This was a talk Mark Dever gave at the T4G conference this past year that is relevant to many discussions, postings and conversations I’ve been having lately with many different people in person and on the internet. To sum this whole thing up, Dever says at the beginning of this talk, “People try to improve the Gospel. But in improving the Gospel they end up losing it.”
And while this is a legitimate concern I share in seeing the quick descent of much of evangelicalism, we who would criticize those we see as doing some of the very things Dever speaks of must be careful how we 1) come across to those we are in disagreement with, 2) how we say things, 3) that we don’t let such a concern distract us from the cause of the Gospel itself by being absorbed in finger pointing, 4) use wisdom when approaching these situations, and finally 5) think carefully before you hit the send button about what you’re saying and how you’re saying it (Ben Davis).
I have learned several things from J. Gresham Machen, the professor, theologian and teacher who left Princeton Theological Seminary and founded Westminster Seminary (as well as the Orthodox Presbyterian Church), in combating the theological liberalism of his day that has seemed to morph into a new, postmodern version in our present situation:
- He was right to call those out who were subverting the Gospel through adapting the Biblical message to the secular culture around him (particularly a modernistic culture).
- In biographies of Machen, his friends said he was mild-mannered and gentle.
- But apparently his opponents said he had a sharp tongue when they spoke with him.
This last point is the one that concerns me for our day. Machen was a supreme example of someone who battled for truth. His unwavering commitment to teaching and preaching a pure Gospel message is commendable. You should read his book Christianity and Liberalism (which could rightly have been titled Christianity and the Tolerance of Liberalism actually – Gatiss). But from some of the historical evidence, he also sacrificed many relationships he could have potentially entered into and won them over. Yes God is sovereign over all of it. But don’t forget that at the same time we are responsible too and the Lord will hold us accountable.
I gleaned all of this from three recent lectures on the Tolerance of Liberalism in the early 1900′s, given by Lee Gatiss in the UK (who is a part of the Church of England, the conservative minority at least). If you want some insight into our current situation, you should listen to these lectures on what was done right and should be imitated, but also some things that were done wrong and should not be imitated. Unfortunately, I see many Reformed people (including myself at times, I’m a work in progress in this area) of doing many of the same things Machen did that were frankly wrong. This must be at the forefront of my mind personally when approaching anything critically.
My point is that we who criticize may have legitimate concerns and be right in those convictions. However, too often, it is easy for us to get distracted from preaching and embodying the Gospel to the lost ourselves, in an effort to make sure everyone else is doing this very thing “correctly”; you know, the whole, “take the log out of your own eye so you can clearly see to take the spec out of your brothers’ eye,” thing. If we’re lashing out at those we are concerned about, we should watch that we are not falling into sin, for this has the reverse effect that we desire many times. It is very easy for this to slip in amongst us with our attitudes all the while not seeing it.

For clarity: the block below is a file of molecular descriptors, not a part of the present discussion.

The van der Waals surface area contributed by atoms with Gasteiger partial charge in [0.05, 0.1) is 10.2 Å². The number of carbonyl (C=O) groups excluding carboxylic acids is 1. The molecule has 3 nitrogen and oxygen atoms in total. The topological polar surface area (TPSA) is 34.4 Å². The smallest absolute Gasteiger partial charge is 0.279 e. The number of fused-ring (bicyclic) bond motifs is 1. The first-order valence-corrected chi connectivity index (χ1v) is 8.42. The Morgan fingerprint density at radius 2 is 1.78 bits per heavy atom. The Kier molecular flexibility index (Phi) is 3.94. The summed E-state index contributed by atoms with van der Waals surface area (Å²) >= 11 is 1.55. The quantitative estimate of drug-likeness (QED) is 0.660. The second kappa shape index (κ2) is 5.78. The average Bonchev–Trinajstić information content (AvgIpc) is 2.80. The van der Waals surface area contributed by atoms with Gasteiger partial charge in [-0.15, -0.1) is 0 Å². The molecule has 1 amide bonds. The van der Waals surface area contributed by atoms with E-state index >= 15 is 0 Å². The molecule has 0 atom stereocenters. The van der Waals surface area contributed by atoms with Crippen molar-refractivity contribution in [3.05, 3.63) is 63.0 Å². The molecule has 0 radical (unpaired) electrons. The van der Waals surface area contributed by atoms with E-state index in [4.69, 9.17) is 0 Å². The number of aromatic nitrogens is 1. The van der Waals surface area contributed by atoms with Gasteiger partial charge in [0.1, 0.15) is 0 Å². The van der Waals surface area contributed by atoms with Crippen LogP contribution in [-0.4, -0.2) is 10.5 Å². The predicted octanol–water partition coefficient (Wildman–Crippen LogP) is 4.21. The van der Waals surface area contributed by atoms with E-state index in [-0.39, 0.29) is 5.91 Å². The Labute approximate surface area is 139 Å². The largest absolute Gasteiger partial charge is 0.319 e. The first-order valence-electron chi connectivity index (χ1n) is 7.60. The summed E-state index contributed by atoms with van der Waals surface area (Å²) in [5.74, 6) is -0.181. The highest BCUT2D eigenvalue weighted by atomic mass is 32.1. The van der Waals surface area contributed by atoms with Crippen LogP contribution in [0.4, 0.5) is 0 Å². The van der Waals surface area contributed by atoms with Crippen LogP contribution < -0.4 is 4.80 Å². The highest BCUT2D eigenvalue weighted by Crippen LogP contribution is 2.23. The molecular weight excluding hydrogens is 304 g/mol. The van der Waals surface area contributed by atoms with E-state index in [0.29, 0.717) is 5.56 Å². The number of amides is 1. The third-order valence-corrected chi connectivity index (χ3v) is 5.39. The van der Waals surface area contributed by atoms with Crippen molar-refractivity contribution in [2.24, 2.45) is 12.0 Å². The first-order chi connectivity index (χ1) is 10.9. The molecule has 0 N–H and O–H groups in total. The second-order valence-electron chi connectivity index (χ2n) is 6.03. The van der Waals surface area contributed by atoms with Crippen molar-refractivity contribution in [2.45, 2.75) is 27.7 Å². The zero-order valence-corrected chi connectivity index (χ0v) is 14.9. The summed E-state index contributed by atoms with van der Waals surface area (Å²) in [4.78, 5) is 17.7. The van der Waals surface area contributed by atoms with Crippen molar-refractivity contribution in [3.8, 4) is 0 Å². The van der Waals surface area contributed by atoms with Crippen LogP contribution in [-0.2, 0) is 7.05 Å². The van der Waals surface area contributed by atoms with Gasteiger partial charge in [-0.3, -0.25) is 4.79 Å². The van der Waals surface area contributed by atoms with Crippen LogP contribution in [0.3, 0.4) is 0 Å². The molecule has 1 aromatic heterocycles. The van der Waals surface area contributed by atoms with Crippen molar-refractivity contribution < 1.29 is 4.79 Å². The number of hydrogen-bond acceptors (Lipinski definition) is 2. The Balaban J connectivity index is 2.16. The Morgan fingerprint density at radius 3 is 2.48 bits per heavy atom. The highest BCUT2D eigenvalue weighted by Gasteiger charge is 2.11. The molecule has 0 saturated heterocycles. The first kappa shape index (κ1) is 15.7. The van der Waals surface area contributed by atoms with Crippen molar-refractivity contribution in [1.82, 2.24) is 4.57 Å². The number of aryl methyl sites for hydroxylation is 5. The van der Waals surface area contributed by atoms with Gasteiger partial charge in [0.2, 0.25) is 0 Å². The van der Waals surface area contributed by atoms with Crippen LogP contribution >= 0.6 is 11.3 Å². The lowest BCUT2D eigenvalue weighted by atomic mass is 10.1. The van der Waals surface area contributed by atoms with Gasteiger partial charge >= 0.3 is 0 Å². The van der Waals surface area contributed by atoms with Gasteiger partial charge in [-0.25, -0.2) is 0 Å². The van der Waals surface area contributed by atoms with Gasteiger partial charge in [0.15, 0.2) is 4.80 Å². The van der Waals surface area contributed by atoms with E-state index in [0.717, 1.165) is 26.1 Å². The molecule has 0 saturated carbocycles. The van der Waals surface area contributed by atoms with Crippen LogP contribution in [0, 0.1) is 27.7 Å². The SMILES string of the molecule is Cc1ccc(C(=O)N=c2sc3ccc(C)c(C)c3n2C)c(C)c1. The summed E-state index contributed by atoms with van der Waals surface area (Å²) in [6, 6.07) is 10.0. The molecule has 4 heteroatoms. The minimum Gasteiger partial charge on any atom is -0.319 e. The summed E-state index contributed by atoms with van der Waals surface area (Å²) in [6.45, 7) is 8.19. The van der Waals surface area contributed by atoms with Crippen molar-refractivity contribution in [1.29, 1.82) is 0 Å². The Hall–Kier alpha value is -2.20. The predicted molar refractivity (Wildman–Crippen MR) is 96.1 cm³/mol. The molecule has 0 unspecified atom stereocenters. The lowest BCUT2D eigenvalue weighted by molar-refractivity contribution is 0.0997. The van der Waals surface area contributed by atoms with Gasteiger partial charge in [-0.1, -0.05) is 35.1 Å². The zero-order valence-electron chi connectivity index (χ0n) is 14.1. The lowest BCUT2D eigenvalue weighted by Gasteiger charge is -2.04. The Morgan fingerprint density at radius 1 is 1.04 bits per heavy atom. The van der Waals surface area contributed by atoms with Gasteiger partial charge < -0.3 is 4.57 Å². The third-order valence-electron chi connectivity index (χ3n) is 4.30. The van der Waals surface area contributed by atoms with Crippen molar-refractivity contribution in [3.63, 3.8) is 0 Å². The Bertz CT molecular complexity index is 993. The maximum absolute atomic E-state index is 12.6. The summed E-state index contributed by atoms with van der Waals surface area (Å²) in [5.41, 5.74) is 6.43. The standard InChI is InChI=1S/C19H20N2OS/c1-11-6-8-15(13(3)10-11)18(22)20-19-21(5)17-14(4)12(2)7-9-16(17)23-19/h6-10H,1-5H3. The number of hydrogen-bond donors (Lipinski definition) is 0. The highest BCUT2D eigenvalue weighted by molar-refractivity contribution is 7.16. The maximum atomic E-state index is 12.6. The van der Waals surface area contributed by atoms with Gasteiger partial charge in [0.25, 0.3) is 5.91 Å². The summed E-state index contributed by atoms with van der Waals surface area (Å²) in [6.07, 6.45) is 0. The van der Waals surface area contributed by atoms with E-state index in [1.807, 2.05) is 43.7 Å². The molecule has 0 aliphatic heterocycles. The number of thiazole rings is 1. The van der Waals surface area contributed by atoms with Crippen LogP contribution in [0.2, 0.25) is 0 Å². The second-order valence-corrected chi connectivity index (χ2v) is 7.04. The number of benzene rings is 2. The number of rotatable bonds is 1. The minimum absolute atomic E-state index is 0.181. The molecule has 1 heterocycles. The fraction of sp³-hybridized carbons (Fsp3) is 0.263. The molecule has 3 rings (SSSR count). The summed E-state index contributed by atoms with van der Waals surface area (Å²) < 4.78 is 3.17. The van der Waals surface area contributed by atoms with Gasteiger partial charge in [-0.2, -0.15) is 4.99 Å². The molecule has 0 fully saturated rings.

Jon Dansby, a best friend of mine, recently said this in our high school discipleship group (dteam): “The Gospel is an offensive message, but don’t YOU be offensive in how you come across.” Unfortunately, I don’t think people reject the message of the Gospel as much as the messenger many times. And this goes for the lost as well as fellow believers with whom we differ with on some points. We need the wisdom of God in how to approach these things.
The reality is, we live in an emotionally-charged culture in which people think first with their feelings instead of their heads. Many arguments are made on the basis of emotions, not clear, logical, reasoned thought. Though we should work to change this, at the same time, we must come to terms with the fact that this is the way people are here. And if the way we come across is angry, arrogant, frustrated, immovable, unattentive to them, not giving an ear to what they consider to be important, then what makes you think they will hear what we have to say? Yes the Holy Spirit still does His job, yet we are responsible and the agents through which the Spirit works, true? I just wonder how much more impact Machen could have made had he not lashed his opponents with his tongue. And unfortunately, I see too much of myself in Machen in this regard. By God’s grace, I pray He changes that in me.